Filling out my All-Star Ballot
First, the rules: I cannot vote for any member of the Thunder. That's the Eastern League's rule, not mine. There's a section at the bottom of the ballot where I can write in the two best pitchers and the three best position players on the Thunder.
Now, the results.
First base: Brandon Snyder, Bowie Baysox.
The only real competition here is Brian Dopirak of the New Hampshire Fisher Cats. That said, the competition isn't really that close. Snyder has a better average, on-base percentage and slugging percentage. Dopirak has more home runs and RBIs, but that's partly due to Snyder missing a few games with back spasms.
Edit: Well, it appears Snyder won't be joining in the festivities at Waterfront Park on July 15. He earned a promotion to Triple-A Norfolk and played his first game there tonight. Given this turn of events, it seems the obvious choice would Ryan Strieby of the Erie Seawolves, whom I initially overlooked on my first pass. His numbers: .291/.413/.976 with 14 home runs.
Second base: Brock Bond, Connecticut Defenders.
This one's tough. There's no real standout, but there are several pretty good ballplayers. I went with Bond because his .412 OBP is fifth in the EL and second among second basemen (Reegie Corona is first, but I can't vote for him). Also, hearing Waterfront Park P.A. Announcer Bill Bromberg say "Bond...Brock Bond" wouldn't be the worst thing in the world.
Third base: Danny Valencia, New Britain Rock Cats.
Confession: Part of the reason I picked Valencia was my desire to see him compete in the home run derby. His stats are pretty good, too: 13 doubles, four triples, six home runs, 26 RBIs and an .825 OPS.
Shortstop: Brian Friday, Altoona Curve.
This is another case where the Thunder have the best player (Eduardo Nunez) but I am barred from voting for him. In his stead, Friday will have to do. The Curve shortstop's .810 OPS gave him the edge over Binghamton's Ruben Tejada. Just 26 strikeouts in 159 at-bats doesn't hurt, either.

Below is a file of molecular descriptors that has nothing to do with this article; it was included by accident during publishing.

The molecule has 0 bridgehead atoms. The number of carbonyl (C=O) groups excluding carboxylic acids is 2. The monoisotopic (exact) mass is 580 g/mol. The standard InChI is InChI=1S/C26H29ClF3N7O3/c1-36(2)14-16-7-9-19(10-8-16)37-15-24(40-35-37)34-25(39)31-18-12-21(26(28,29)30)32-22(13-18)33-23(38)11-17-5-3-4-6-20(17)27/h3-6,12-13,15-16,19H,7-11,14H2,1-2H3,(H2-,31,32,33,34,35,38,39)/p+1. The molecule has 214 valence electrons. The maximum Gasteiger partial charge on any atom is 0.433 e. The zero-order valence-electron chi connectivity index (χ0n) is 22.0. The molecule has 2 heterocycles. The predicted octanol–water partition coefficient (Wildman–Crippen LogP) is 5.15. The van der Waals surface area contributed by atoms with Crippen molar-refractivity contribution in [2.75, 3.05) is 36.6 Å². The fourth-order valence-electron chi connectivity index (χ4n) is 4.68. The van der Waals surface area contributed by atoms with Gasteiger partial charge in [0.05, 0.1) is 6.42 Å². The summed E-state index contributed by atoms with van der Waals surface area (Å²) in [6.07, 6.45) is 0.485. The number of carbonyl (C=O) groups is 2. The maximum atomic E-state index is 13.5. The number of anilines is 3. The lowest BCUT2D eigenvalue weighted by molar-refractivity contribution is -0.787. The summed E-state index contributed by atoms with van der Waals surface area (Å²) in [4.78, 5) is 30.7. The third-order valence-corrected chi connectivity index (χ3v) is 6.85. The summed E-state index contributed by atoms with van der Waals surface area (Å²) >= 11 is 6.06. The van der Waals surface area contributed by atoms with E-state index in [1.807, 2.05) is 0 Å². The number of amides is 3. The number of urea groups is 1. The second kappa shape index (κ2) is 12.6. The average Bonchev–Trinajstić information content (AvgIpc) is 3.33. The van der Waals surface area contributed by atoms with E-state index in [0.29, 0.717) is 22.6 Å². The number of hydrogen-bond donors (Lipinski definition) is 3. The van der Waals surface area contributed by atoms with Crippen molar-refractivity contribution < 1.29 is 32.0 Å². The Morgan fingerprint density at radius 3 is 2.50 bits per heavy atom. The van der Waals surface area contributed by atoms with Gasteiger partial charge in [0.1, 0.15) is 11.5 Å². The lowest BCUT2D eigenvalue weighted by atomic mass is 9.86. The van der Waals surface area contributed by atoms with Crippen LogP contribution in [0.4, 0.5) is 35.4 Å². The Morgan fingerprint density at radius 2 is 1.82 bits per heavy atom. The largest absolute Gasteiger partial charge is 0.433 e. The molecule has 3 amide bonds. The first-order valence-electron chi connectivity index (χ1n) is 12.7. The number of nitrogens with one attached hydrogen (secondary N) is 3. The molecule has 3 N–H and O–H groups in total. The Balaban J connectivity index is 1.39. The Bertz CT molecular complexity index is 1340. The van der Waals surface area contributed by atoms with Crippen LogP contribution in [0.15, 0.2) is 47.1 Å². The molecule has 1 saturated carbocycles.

Outfield: Michael Taylor, Reading Phillies; Josh Reddick, Portland Sea Dogs; Juan Portes, New Britain Rock Cats
Taylor was easily the easiest choice on this list. His all-around numbers solidified both his five-tool status and possibly his future in Philadelphia's outfield. Reddick, although injured for a good chunk of the season, has put up impressive power numbers -- including a home run every 20 at- bats -- in his limited action. Portes was a bit of an unknown to me until I looked up his numbers. His .345/.407/.907 line made him a no-brainer for me.
Catcher: Josh Thole, Binghamton Mets
This 13th-rounder has torn up the Eastern League with a .413 on-base percentage and has walked six more times than he has struck out. Those number helped him edge Akron's super prospect Carlos Santana.
Pitchers: Tim Alderson, Connecticut Defenders; Kyle Drabek, Reading Phillies; Madison Bumgarner, Connecticut Defenders; Jeanmar Gomez, Akron Aeros
We're allowed to pick four pitchers, so I chose the two Giants' superstuds, although each has cooled off slightly of late. Kyle Drabek has shown no signs of slowing down since making the jump from Clearwater to Reading. Gomez's numbers are solid if not spectacular, but I'm making the selfish choice of trying to bring the man back to the site of his perfect game, the EL's first in 66 seasons.